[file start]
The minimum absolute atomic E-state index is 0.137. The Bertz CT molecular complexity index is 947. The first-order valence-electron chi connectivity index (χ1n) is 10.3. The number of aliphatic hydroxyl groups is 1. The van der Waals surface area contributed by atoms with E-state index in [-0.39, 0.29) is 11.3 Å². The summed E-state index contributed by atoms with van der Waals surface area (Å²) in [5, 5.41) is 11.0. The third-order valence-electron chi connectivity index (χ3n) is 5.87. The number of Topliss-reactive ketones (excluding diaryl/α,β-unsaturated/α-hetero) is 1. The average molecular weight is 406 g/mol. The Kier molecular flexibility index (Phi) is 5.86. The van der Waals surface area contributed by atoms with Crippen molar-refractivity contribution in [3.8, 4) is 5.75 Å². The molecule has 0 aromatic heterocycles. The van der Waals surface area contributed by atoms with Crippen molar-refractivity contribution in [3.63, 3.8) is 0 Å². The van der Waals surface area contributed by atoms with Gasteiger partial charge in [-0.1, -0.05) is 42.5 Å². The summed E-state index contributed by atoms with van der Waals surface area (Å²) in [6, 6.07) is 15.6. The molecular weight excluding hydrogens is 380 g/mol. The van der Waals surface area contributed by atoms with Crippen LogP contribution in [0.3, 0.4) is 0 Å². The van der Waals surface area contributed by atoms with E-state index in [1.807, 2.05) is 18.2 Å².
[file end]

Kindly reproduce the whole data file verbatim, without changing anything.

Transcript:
The minimum absolute atomic E-state index is 0.137. The Bertz CT molecular complexity index is 947. The first-order valence-electron chi connectivity index (χ1n) is 10.3. The number of aliphatic hydroxyl groups is 1. The van der Waals surface area contributed by atoms with E-state index in [-0.39, 0.29) is 11.3 Å². The summed E-state index contributed by atoms with van der Waals surface area (Å²) in [5, 5.41) is 11.0. The third-order valence-electron chi connectivity index (χ3n) is 5.87. The number of Topliss-reactive ketones (excluding diaryl/α,β-unsaturated/α-hetero) is 1. The average molecular weight is 406 g/mol. The Kier molecular flexibility index (Phi) is 5.86. The van der Waals surface area contributed by atoms with Crippen molar-refractivity contribution in [3.8, 4) is 5.75 Å². The molecule has 0 aromatic heterocycles. The van der Waals surface area contributed by atoms with Crippen molar-refractivity contribution in [3.63, 3.8) is 0 Å². The van der Waals surface area contributed by atoms with Gasteiger partial charge in [-0.1, -0.05) is 42.5 Å². The summed E-state index contributed by atoms with van der Waals surface area (Å²) in [6, 6.07) is 15.6. The molecular weight excluding hydrogens is 380 g/mol. The van der Waals surface area contributed by atoms with Crippen LogP contribution in [0.3, 0.4) is 0 Å². The van der Waals surface area contributed by atoms with E-state index in [1.807, 2.05) is 18.2 Å².